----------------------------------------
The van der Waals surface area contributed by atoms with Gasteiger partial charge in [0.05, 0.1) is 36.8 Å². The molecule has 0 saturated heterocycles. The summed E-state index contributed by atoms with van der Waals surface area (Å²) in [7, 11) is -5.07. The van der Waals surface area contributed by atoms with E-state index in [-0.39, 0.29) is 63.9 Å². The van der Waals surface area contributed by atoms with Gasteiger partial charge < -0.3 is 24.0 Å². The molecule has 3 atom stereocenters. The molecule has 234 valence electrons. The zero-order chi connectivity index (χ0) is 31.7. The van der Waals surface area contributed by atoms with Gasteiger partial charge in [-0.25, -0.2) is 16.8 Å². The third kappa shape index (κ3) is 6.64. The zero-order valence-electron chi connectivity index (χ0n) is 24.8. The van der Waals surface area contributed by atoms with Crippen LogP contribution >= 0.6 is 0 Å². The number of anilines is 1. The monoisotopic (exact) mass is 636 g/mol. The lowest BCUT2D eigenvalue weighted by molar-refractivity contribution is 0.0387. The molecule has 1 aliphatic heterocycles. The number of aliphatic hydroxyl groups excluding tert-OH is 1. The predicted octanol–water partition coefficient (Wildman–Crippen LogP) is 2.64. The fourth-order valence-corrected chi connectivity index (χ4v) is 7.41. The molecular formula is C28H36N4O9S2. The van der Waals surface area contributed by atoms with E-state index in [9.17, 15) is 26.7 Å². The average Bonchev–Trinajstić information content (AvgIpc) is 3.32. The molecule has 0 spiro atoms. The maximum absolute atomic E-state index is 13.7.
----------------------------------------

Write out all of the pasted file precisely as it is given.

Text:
The van der Waals surface area contributed by atoms with Gasteiger partial charge in [0.05, 0.1) is 36.8 Å². The molecule has 0 saturated heterocycles. The summed E-state index contributed by atoms with van der Waals surface area (Å²) in [7, 11) is -5.07. The van der Waals surface area contributed by atoms with E-state index in [-0.39, 0.29) is 63.9 Å². The van der Waals surface area contributed by atoms with Gasteiger partial charge < -0.3 is 24.0 Å². The molecule has 3 atom stereocenters. The molecule has 234 valence electrons. The zero-order chi connectivity index (χ0) is 31.7. The van der Waals surface area contributed by atoms with Gasteiger partial charge in [-0.25, -0.2) is 16.8 Å². The third kappa shape index (κ3) is 6.64. The zero-order valence-electron chi connectivity index (χ0n) is 24.8. The van der Waals surface area contributed by atoms with Crippen LogP contribution >= 0.6 is 0 Å². The number of anilines is 1. The monoisotopic (exact) mass is 636 g/mol. The lowest BCUT2D eigenvalue weighted by molar-refractivity contribution is 0.0387. The molecule has 1 aliphatic heterocycles. The number of aliphatic hydroxyl groups excluding tert-OH is 1. The predicted octanol–water partition coefficient (Wildman–Crippen LogP) is 2.64. The fourth-order valence-corrected chi connectivity index (χ4v) is 7.41. The molecular formula is C28H36N4O9S2. The van der Waals surface area contributed by atoms with E-state index in [9.17, 15) is 26.7 Å². The average Bonchev–Trinajstić information content (AvgIpc) is 3.32. The molecule has 0 spiro atoms. The maximum absolute atomic E-state index is 13.7.